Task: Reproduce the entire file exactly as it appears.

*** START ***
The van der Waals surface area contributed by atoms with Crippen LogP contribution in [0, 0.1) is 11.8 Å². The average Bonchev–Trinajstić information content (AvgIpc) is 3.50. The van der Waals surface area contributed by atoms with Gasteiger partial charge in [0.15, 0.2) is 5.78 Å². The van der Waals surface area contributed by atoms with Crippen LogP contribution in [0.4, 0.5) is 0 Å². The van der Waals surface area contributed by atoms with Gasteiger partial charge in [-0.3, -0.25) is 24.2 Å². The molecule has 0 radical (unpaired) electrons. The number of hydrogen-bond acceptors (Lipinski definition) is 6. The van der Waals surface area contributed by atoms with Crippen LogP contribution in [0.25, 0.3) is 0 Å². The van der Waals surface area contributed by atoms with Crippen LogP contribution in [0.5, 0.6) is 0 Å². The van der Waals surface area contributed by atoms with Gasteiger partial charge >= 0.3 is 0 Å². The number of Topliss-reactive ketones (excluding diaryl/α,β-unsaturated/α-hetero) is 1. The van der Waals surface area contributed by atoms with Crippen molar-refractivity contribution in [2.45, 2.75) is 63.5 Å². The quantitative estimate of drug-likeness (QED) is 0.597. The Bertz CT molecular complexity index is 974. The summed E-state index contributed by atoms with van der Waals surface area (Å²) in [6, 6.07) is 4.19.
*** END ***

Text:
The van der Waals surface area contributed by atoms with Crippen LogP contribution in [0, 0.1) is 11.8 Å². The average Bonchev–Trinajstić information content (AvgIpc) is 3.50. The van der Waals surface area contributed by atoms with Gasteiger partial charge in [0.15, 0.2) is 5.78 Å². The van der Waals surface area contributed by atoms with Crippen LogP contribution in [0.4, 0.5) is 0 Å². The van der Waals surface area contributed by atoms with Gasteiger partial charge in [-0.3, -0.25) is 24.2 Å². The molecule has 0 radical (unpaired) electrons. The number of hydrogen-bond acceptors (Lipinski definition) is 6. The van der Waals surface area contributed by atoms with Crippen LogP contribution in [0.25, 0.3) is 0 Å². The van der Waals surface area contributed by atoms with Crippen LogP contribution in [0.5, 0.6) is 0 Å². The van der Waals surface area contributed by atoms with Gasteiger partial charge >= 0.3 is 0 Å². The number of Topliss-reactive ketones (excluding diaryl/α,β-unsaturated/α-hetero) is 1. The van der Waals surface area contributed by atoms with Crippen molar-refractivity contribution in [2.45, 2.75) is 63.5 Å². The quantitative estimate of drug-likeness (QED) is 0.597. The Bertz CT molecular complexity index is 974. The summed E-state index contributed by atoms with van der Waals surface area (Å²) in [6, 6.07) is 4.19.